Then I was stalked by guy A for another month or two (felt like a year) with the knowledge that he also had a hunting rifle. In this case the irresponsible parent was the management of the company I worked for, who didn't do anything to stop the stalking or remove his other gun(s). It was in a remote area and I couldn't afford the plane fare to leave - the company paid for plane fare in and out unless you left early.
So maybe I am being disingenuous about banning guns, but I think I have valid reasons for feeling very, very biased against guns.
My next post will be a list of people I have known who were killed by guns or killed themselves with a gun. But it's too late for that tonight.
Thanks for including that NCBI link in #5. Very interesting. Kids can't help but be fascinated...
@16: Badge of honor? This must be you around 0:40. That just screams 'badge of honor.'
I can't wait for all the new honorable YouTube clips of NRA-tards!
@5. How is this douchy? Research-based advice on how to not get your kids shot?
@43: As I was typing my responses last night, there was a little voice inside my head that said "There's probably more going on here you don't know about, you should probably let it drop."
I'm sorry I got aggressive. I had stopped commenting here because I found myself engaging in the same angry, psuedo-troll-like behavior that upsets me when other people do it. I'm not accusing you of that behavior but it's definitely present in other threads about this topic.
I respect your perspective on this.
How about adults with no kids? Can they be trusted to keep a handgun in the house? NO!, say the opponents, because that gun will naturally be stolen and used in crimes. Well, will a gun ban keep guns off of the streets? How's that workin' for drugs? I thought so. Law abiding citizens should have the right to keep a firearm in the home. Period. Just like a law abiding citizen should have the option to drink, or do whatever drug they want, as long as the person in question is not harming a neighbor. NO!, say the opponents, because the gun can not be stopped from harming someone at some point. Well, sorry to disappoint, but my mother has a pistol that has never been used to kill any human. Will it eventually? I highly doubt it. Yes, it has the potential, but so do automobiles in the possession of senior citizens (I am in favor of licensing firearms BTW). And ps, not all gun owners are unintelligent. All of my good friends and family that are gun owners are college graduates (Master's degree in counseling, in the case of my mom) and responsible parents. So, the argument that gun owners are stupid does not hold water. This is a decision made, like Roe, that we will all live with, gnashing of teeth aside.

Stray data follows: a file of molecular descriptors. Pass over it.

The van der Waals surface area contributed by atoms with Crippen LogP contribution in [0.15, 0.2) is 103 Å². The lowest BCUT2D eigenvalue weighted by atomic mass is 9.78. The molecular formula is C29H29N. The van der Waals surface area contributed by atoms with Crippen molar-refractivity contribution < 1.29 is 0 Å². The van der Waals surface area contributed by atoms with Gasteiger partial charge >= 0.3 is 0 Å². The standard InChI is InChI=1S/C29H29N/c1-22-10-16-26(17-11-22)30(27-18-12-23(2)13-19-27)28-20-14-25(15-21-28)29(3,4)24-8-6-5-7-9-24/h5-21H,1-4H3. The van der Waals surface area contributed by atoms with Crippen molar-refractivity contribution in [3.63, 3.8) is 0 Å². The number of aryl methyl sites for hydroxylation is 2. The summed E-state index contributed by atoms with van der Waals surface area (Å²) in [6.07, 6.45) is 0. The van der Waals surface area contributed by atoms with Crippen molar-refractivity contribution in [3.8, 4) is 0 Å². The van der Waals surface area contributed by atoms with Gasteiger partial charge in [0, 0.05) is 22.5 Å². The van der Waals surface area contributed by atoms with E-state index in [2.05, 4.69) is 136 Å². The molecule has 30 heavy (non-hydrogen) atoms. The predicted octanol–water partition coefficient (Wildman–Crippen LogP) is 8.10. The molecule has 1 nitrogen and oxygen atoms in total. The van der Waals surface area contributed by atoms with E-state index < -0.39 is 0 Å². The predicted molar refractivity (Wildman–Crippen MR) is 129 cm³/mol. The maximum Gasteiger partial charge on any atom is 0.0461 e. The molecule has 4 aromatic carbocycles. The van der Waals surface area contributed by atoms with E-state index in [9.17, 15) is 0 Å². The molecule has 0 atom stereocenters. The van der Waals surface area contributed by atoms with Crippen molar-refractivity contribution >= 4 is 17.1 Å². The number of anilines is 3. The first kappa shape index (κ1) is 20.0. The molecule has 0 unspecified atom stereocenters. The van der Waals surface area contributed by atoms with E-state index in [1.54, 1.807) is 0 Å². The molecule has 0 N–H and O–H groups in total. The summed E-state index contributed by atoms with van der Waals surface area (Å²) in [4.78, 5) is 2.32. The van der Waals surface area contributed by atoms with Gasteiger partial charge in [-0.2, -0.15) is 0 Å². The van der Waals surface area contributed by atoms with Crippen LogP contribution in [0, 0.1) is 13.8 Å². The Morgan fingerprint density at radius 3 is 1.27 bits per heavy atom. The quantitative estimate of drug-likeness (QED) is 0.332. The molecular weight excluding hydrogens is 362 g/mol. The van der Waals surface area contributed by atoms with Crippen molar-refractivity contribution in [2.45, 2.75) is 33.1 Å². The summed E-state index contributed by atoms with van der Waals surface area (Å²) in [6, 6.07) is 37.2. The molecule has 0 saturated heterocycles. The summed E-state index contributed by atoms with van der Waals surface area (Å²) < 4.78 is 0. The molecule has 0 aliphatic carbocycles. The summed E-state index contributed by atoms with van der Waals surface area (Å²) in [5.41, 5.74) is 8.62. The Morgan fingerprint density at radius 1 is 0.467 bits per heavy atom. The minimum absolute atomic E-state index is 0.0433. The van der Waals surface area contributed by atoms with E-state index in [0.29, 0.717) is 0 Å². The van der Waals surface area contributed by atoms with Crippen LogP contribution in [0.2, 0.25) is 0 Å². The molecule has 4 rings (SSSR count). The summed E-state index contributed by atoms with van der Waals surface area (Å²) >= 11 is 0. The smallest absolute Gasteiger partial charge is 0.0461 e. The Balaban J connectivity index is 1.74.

In the era the Constitution was written, the term "militia" was a generic term for men of a certain age who could be called upon for service to defend the country. It's pretty clear the founders intended for people to have the freedom to own guns.
On another note, I find it bizarre how many liberal people who are aware of how useless drug prohibition is somehow think gun prohibition will work. When there's a demand for something, there's a market for it. Banning things doesn't make them go away, it drives them into underground economies.
If your kids can't be trusted not to play with firearms, you should lock them up just as you would lock up your alcohol, your sharp-edged implements, your aerosol cans, and your drain cleaner as well.
The argument about kids playing with guns even after they went through the NRA's Eddie Eagle Safety Program might have been convincing had the kids actually gone through the NRA's Eddie Eagle Safety Program, and not an alternate program ginned up by a lifelong gun control advocate like Kellermann. Kellermann has had to backtrack several times when his passion has gotten the better of him when writing his NEJM articles.
Based on my experience, I would say half the households with children also have guns.